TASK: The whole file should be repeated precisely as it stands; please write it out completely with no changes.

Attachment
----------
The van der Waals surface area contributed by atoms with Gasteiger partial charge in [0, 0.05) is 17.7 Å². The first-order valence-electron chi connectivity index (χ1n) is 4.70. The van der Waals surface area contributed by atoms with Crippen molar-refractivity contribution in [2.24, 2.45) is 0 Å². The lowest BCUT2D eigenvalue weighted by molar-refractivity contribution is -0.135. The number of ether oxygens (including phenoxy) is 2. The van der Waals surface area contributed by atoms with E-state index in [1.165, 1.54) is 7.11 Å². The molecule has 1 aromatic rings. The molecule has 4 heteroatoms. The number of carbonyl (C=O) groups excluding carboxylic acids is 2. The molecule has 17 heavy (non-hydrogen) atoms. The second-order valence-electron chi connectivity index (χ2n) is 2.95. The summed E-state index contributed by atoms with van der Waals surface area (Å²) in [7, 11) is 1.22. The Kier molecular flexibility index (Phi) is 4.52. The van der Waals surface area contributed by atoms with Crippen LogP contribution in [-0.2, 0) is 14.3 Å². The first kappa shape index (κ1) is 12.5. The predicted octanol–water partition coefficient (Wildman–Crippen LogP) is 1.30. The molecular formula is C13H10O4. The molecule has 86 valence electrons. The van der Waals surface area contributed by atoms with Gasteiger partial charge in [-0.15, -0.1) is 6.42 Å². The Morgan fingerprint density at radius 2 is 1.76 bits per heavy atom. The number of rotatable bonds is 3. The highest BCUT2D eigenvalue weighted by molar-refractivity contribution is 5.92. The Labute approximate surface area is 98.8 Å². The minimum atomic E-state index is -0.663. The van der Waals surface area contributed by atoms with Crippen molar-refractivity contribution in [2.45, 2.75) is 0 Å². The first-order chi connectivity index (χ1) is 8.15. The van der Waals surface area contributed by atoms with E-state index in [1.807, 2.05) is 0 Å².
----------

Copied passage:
The van der Waals surface area contributed by atoms with Gasteiger partial charge in [0, 0.05) is 17.7 Å². The first-order valence-electron chi connectivity index (χ1n) is 4.70. The van der Waals surface area contributed by atoms with Crippen molar-refractivity contribution in [2.24, 2.45) is 0 Å². The lowest BCUT2D eigenvalue weighted by molar-refractivity contribution is -0.135. The number of ether oxygens (including phenoxy) is 2. The van der Waals surface area contributed by atoms with E-state index in [1.165, 1.54) is 7.11 Å². The molecule has 1 aromatic rings. The molecule has 4 heteroatoms. The number of carbonyl (C=O) groups excluding carboxylic acids is 2. The molecule has 17 heavy (non-hydrogen) atoms. The second-order valence-electron chi connectivity index (χ2n) is 2.95. The summed E-state index contributed by atoms with van der Waals surface area (Å²) in [7, 11) is 1.22. The Kier molecular flexibility index (Phi) is 4.52. The van der Waals surface area contributed by atoms with Crippen LogP contribution in [-0.2, 0) is 14.3 Å². The first kappa shape index (κ1) is 12.5. The predicted octanol–water partition coefficient (Wildman–Crippen LogP) is 1.30. The molecular formula is C13H10O4. The molecule has 86 valence electrons. The van der Waals surface area contributed by atoms with Gasteiger partial charge in [-0.15, -0.1) is 6.42 Å². The Morgan fingerprint density at radius 2 is 1.76 bits per heavy atom. The number of rotatable bonds is 3. The highest BCUT2D eigenvalue weighted by molar-refractivity contribution is 5.92. The Labute approximate surface area is 98.8 Å². The minimum atomic E-state index is -0.663. The van der Waals surface area contributed by atoms with Crippen molar-refractivity contribution in [2.45, 2.75) is 0 Å². The first-order chi connectivity index (χ1) is 8.15. The van der Waals surface area contributed by atoms with E-state index in [1.807, 2.05) is 0 Å².